Thanks to ScouseMonkey from Pug306.net for this guide....
Firstly, Use nitromors - it is the only way to get the PU (polyurethane) lacquer off.
The trick with nitromors is dont rush it and buy a big tin. It works via chemical reaction so you need to apply it with a stiff brush (stab it on). Then leave it. Then scrap off the bubbled off lacquer. Then reapply if you want to get all the paint off. Keep doing this until it is all gone.
If you get tough areas like in the spoke radii then use nitromors on some wire wool and wear very thick nitrile gloves - the kind you woudl wear if putting your hand down a sewer.
An alternative would be to get the final paint layers sandblasted off. This would also be the route to take if you have lots of curb damage to help get rid of it but if the wheels are in good nick then just nitromors it. YOu dont have to get all pait off but do make sure anything loose is off and give the wheels a good prep with wet and dry (dry and rough then smooth and wet). Dont bother with soap unless you are planning to just lacquer the bare alloy - this does look cool on S16/XSI alloys but I have not yet found a decent lacquer (although I am designing some that will never get damaged - but I cant let you guys habve any P ).
Use a decent metal primer (etch is best as mentioned) and then give it a day or so to cure. Then do a few coats of silver. Then a few days to harden. Then do the lacquer and give this a good week to harden in a warm place.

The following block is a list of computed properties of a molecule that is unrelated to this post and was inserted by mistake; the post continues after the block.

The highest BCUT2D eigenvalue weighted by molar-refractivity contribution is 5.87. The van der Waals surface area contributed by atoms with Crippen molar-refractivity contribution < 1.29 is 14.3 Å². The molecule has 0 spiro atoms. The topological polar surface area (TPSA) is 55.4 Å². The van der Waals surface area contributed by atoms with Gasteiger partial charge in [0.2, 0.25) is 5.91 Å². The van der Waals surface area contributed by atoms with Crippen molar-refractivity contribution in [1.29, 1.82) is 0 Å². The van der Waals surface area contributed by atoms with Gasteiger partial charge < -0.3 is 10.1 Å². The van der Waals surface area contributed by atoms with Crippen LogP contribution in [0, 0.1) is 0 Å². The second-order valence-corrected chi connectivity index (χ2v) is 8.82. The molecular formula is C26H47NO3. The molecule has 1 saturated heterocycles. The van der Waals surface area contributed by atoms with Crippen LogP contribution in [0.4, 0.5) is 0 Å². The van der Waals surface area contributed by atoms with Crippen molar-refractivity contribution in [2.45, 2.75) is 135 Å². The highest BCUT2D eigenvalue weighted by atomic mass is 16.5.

Do a lot of lacquer coats.
Primer is perfect for honing your spraying technique. It is mat and quite viscous so wont run. I gently and at a moderate stroke speed follow any internal features such as the inside of the s16 spokes, doing it in one stroke. Then when i have done all the insides I do the front of the wheel. Do this by starting the spray past the edge of the wheel and then moving over, following the contours of the spokes. It is nice to go on one spoke and off the other but 5 spokes make this hard so I do 2 light coats in one sitting (ie arc passes). When you get to the middle where there is cross over make sure you speed up a bit or pull back to avaid coating the inside too much. The s16's dont have this problem as you take the centre cap off and do thay separately (needs different prep as it is plastic anyway)
The Trick Is:
Do it in a warm place,shake the can to wake the paint,do not hold the can upside down,do not try and squeeze the last bit of pait out as it will cause spatter
If you get areas with too mcuh paint or splatters just ignore them and DO NOT TRY AN FIX IT IMMEDIATELY (see below)
Do nice controlled strokes in repeatable manners.Dont go too fast or too slow
Wait a good 30 minutes between coats.
Do not let hairs or dust get on the wheels (see below) Do not hold the can too close
Too much paint/you held the can still/too close over a bit giving a flower pattern: leave the paint for about 5-10 minutes then give a gentle re-coat. The thinner in the new coat will re-wet the still damn paint and spread it out. Just do a very gentle single pass. If it doest work 1st time repeat again in 5 minutes or do the seanding trick - next.
Far too much paint/dried splatter/bubbles/hairs: let the wheel dry for an hour or so to allow you to gentlly sand the area and a bit surrounding with fine whet and dry. Then clean the area (3rd reason it has to be dry - not just to stop you making a huge mess and/or clogging the wet and dry). Then do a few light passes on that area, allowing the usual drying time in between unti you are ready to paint the rest of the wheel.
Always give at least 2 more full coats after any remedial work.
MAKE SURE YOU GIVE IT PLENTY OF TIME TO HARDEN!
Team 205 1.9 GTi ™